Naturally I was in a sour state after having lost my bag. Besides my clothes and other personal effects such as my camera, I had lost crucial documents such as my passport. My dad promised to follow up on the lost bag but even he could not convince me that I would ever recover my bag, and I could see that he also appreciated that fact. Exhausted, I went to my room and immediately fell asleep, deeply. I remember that I had dreams that were vaguely related to my experiences thus far in Africa. For instance, I dreamt that somebody grabbed my dad and went away with him, with my mother and I screaming for him. In another dream somebody had poisoned my dog, and I found the man attempting to bury it at our backyard. My first day in Africa had began on a sour note, and I longed for the safety of my home back in the US, the safety of my neighborhood, and the safety of a routine, predictable life.
On the second day, we were to go to the famed Maasai Mara game reserve to watch the wildlife there. My dad and I had decided to make the best of our trip. We took a tour van driven by a woman. She was huge, and had very dark skin. Kenyans tend to have rather brown skin as opposed to the pitch-dark tone of the Sudanese, and our driver was pitch-dark. She told us she was of the Luo tribe, and that she had always wanted to work as tour driver. She was obviously good at making friends, because soon she was laughing and making jokes as the van drove along the dusty, pot-holed road that leads to the Maasai Mara.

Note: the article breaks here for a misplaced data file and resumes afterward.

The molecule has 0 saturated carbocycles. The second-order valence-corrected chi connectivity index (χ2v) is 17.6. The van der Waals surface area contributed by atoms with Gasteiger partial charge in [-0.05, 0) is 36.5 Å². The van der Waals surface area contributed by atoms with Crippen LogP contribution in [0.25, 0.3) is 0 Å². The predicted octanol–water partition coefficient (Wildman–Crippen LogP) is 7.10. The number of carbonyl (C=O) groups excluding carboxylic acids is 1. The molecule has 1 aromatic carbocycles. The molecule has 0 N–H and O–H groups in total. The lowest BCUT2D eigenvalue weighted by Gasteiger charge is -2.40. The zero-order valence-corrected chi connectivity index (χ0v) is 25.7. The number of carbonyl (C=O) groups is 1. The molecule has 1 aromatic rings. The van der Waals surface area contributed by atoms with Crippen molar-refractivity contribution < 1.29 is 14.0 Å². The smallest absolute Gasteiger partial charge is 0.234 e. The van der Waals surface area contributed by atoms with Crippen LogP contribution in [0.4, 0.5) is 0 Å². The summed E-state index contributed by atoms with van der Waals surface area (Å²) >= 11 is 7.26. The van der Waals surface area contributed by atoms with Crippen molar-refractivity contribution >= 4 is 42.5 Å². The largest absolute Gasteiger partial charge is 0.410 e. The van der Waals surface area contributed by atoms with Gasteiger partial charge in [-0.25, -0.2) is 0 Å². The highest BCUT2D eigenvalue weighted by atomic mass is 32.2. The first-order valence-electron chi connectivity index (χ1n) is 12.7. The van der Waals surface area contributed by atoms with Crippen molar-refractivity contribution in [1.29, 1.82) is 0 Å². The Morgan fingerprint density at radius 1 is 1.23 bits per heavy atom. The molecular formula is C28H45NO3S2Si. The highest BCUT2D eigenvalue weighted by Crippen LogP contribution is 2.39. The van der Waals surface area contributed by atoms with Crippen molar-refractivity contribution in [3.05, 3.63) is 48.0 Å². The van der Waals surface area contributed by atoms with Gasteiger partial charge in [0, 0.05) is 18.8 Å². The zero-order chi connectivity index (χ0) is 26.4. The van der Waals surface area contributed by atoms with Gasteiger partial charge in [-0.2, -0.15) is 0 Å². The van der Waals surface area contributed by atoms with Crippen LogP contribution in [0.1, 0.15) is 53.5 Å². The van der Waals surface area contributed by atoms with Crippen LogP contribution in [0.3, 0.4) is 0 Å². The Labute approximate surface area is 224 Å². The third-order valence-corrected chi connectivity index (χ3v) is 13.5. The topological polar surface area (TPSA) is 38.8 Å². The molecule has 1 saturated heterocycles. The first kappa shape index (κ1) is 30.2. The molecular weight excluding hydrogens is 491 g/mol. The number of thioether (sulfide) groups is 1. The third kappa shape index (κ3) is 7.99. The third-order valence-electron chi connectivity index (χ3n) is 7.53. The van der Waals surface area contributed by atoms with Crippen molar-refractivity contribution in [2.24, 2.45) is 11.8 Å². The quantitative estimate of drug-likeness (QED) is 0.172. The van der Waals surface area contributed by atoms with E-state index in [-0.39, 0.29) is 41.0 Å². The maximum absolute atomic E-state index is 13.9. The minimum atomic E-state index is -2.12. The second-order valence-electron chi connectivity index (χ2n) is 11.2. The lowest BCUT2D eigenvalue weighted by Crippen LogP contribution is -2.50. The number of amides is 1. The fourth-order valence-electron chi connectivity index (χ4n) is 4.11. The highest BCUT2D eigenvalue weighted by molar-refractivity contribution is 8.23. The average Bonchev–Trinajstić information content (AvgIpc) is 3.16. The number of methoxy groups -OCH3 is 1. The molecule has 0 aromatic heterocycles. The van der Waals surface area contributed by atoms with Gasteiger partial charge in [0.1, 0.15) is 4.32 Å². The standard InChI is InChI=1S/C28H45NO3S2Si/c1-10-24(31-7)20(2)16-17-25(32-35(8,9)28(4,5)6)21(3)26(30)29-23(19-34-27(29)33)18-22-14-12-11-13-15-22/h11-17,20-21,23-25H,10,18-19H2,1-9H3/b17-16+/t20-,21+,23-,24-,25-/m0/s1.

We were lucky because we right on time to view the famed wildebeest migration. The migration involves the movement of tens of thousands wildebeest, zebras and even gazelles from Kenya’s Maasai Mara, across the crocodile-infested Mara river, and into Tanzania’s Serengeti National Park (Holdo et al, 2011, p.3). The specter is poignant. The wildebeest move in droves; fearless and focused, before plunging into the river and swimming across. Some die, some survive. Some drown, others are eaten by crocodiles. The animals seem so intent on crossing that one could easily believe that not even nature itself could stop them. The collective noise (a determined groan) of the animals can be heard from miles away. My dad and I watched the migration in awe. When the last wildebeest crossed the river, I was left to ponder, admire, and draw lessons from the life of the wildebeests.
Determination. That is the lesson I got from the wildebeests. Determination against all odds. After viewing the migration, I decided to enjoy my stay in Kenya, in spite of whatever had happened, or would happen. Things would work out in the end, as they did for the wildebeests that eventually got to the other side; finding fresh green grass to graze on. Things worked out for me too, I thoroughly enjoyed my two-week stay in Kenya, and was pleasantly surprised when I was called to the hotel lobby and handed my bag, apparently the taxi driver had taken it upon himself to bring by bag back, with all contents intact. It is indeed true that all is well that ends well.